Field placings are set carefully to lure batsmen into particular strokes, balls are bowled to tempt, and the wise batsman will take his time and pick out the bad balls to strike for a well-timed boundary.  Contrast that with T20, where all art and science are lost, the ball is not played on its merits but blasted into next week.  I’d urge any potential cricket fan who thinks every ball should be hammered for six to consider instead the merits of appreciating a game in the longer format and watching carefully how bowler and batsman conduct their battle of wills.

Viv Richards was unquestionably a teenage idol for me, and it was he that sold me on the sport.  Not only did he hammer bowling to all parts of the ground in any conditions, but he did it with such fluid grace, elegance and economy of effort – all in the timing and control, no brutality required – more like a gymnast than a well-built cricketer.  Richards’ batting was a thing of beauty, to be enjoyed for the intrinsic delights of seeing him.

The great IVA Richards

But even then, whatever the form of cricket, there are those great moments to cherish, the players who make things happen and create a buzz around any ground when they have the ball in their hand or their bat on the crease.  Great moments like Gary Sobers’ six 6s in an over, Shane Warne’s first ball in a UK test to Mike Gatting, great batsmen like Richards and bowlers like Waqar Younis, though I could quote many many more.  Even fielding is worthy of appreciation, and great catches too.  Everywhere you look there is something to admire on a cricket pitch, if you just take the time to do so.

Yes, there are rivalries, sometimes intense rivalries, and certainly controversy, but for the most part this is the civilised sort of game where players and spectators mingle, and everyone can have a great day out without getting hurt, other than in the pocket.  If I have a problem with cricket, it’s that the administrators are killing the goose that lays the golden egg by putting on endless meaningless international series around the globe – Tests, ODIs, T20, the lot.  It’s too much for players, who are more injury prone, hugely expensive for spectators, and saturation is simply not helping the special nature of the game.  Preserve the magic – sometimes less really is more.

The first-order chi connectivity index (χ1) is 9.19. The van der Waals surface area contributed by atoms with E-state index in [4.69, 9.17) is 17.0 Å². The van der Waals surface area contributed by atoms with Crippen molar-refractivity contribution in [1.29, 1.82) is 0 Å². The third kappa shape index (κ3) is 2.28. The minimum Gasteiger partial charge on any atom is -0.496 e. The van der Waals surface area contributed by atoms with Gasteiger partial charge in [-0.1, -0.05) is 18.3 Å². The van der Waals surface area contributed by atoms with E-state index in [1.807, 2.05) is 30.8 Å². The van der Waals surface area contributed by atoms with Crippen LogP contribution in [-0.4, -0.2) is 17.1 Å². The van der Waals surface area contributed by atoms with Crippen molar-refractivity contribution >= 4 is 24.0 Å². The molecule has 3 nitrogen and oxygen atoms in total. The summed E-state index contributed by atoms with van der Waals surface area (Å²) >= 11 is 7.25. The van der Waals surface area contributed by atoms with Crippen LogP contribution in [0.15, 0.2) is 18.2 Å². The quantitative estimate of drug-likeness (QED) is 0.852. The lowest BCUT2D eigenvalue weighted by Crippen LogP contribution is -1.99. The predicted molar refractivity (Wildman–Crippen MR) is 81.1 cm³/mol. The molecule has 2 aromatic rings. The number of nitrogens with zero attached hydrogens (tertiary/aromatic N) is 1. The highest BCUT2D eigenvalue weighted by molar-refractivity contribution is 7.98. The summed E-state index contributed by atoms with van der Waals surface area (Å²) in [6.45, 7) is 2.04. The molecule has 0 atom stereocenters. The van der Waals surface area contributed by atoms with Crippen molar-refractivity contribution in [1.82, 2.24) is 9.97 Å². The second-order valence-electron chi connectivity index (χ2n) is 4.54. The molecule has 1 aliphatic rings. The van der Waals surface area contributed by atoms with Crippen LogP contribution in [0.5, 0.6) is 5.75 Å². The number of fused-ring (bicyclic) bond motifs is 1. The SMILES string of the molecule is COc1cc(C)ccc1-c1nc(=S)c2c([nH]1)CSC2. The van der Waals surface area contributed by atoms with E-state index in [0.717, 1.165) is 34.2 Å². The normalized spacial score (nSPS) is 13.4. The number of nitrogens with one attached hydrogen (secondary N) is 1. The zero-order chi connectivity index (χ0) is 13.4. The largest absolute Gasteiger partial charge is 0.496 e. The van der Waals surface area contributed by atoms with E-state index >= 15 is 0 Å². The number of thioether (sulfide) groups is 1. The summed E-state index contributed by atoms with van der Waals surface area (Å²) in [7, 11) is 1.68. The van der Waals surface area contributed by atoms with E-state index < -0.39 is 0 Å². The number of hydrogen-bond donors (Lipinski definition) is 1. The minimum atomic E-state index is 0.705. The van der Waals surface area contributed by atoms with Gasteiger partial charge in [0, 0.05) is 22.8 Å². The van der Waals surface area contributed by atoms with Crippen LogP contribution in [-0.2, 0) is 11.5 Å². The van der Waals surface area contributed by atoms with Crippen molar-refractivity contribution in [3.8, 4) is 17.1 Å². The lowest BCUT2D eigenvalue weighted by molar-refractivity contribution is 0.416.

PS.  Just to stir up emotions, this piece will give you a laugh:

TEST cricket is brilliant and if you disagree you are less than a buffoon, according to experts.

As the Ashes became as exciting as smoking crack in a suit doused in petrol during a high-speed car chase, anyone bemoaning the lack of action in cricket will be forced into a re-education camp.

Cricketologist Wayne Hayes said: “You can get arseholed whilst watching it, it’s officially not allowed to be played when the weather is terrible and yesterday pissed off the entire continent of Australia.

“If all of that isn’t enough for you then you’re operating on a level of jaded I can’t actually comprehend.”

Anyone continuing to doubt test cricket is the pinnacle of mankind’s achievement will be sent footage of Viv Richards in action and given seven days to suggest anybody with half the amount of suave.

They will then be forced to watch footballers acting the giddy arsehole for eight hours straight, to see how it compares to watching a test side actually do a day’s work.

Former football fan Roy Hobbs said: “I used to dismiss cricket as being for old men, but then I realised what I was actually saying was it had a bit of dignity about it and didn’t require the attention span of a mayfly. So from now on other sports can kiss my cork-centred, leather-bound balls.”

“But Geoff Boycott can still sod off, obviously.”